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English-French bilingualism hits all-time high amid linguistic diversity

Linguist Derek Denis is shown in Toronto on Monday, June 26, 2017. Denis, a post-doctoral researcher of linguistics at the University of Victoria, said there's more than just the stereotypical "eh" that unites Canadians. THE CANADIAN PRESS/Frank Gunn

The 2016 census is shedding new light on the depth of Canada’s linguistic diversity, with more Canadians than ever before saying they can speak both of the country’s official languages.

The bilingualism rate in Canada hit 18 per cent last year, with two-thirds of the growth in the bilingual population emanating from Quebec, even though bilingualism increased in most provinces and territories.

More than 7.7 million people reported a mother tongue that was neither English nor French, with the Filipino language of Tagalog again leading the fastest-growing languages, along with Arabic, Farsi, Hindi and Urdu.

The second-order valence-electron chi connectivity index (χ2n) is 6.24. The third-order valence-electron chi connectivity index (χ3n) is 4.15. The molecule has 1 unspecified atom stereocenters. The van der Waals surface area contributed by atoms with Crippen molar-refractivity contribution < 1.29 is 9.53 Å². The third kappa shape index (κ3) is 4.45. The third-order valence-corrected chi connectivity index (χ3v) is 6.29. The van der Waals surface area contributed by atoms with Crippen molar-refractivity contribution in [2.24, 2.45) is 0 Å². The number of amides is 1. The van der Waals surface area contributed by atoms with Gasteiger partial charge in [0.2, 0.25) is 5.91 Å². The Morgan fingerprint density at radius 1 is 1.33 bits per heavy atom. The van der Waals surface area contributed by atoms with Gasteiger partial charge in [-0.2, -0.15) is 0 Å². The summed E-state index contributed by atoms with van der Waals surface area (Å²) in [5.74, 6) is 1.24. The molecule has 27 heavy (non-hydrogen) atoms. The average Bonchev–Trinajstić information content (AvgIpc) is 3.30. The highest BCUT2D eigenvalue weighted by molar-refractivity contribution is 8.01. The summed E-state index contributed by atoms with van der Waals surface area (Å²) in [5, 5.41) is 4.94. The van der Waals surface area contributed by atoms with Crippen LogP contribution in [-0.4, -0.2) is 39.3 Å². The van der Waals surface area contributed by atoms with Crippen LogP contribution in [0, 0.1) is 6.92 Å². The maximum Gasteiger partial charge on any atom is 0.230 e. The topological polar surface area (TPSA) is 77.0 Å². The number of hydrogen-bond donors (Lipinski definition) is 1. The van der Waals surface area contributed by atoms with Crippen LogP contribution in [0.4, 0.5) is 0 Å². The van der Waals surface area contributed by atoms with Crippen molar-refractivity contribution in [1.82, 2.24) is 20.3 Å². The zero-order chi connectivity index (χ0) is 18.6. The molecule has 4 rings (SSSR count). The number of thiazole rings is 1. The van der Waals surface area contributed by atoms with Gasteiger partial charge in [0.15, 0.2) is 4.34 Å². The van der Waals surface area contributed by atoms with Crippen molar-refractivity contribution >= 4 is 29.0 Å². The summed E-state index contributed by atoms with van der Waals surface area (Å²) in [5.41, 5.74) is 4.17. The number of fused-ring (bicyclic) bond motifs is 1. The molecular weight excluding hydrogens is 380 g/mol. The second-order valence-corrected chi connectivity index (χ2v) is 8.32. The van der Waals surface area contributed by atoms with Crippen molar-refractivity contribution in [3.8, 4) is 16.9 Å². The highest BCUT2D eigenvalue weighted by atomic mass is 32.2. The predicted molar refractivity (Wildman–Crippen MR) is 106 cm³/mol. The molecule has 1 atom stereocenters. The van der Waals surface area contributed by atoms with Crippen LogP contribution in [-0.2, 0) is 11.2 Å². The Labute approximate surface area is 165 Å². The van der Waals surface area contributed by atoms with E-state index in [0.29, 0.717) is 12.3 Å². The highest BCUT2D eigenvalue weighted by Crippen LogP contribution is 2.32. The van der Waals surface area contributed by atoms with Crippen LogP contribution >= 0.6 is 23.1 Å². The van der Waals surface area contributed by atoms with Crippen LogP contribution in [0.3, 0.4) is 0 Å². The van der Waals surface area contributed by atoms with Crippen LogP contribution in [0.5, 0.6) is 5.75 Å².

By far, more people reported speaking Mandarin and Cantonese than any other immigrant language, an increase due largely to the fact that 2016 was the first time the census asked for specific details about Chinese languages.

Statistics Canada also captured some 70 Indigenous languages, with high retention rates for eight main Aboriginal tongues spoken at home: Inuktitut, Atikamekw, Montagnais, Dene, Oji-Cree, Cree, Mi’kmaq, and Ojibway.

The census also identified growth in Indigenous languages beyond those raised with them. Nearly 229,000 people reported speaking such languages at home, even though only 213,230 people reported having an Indigenous mother tongue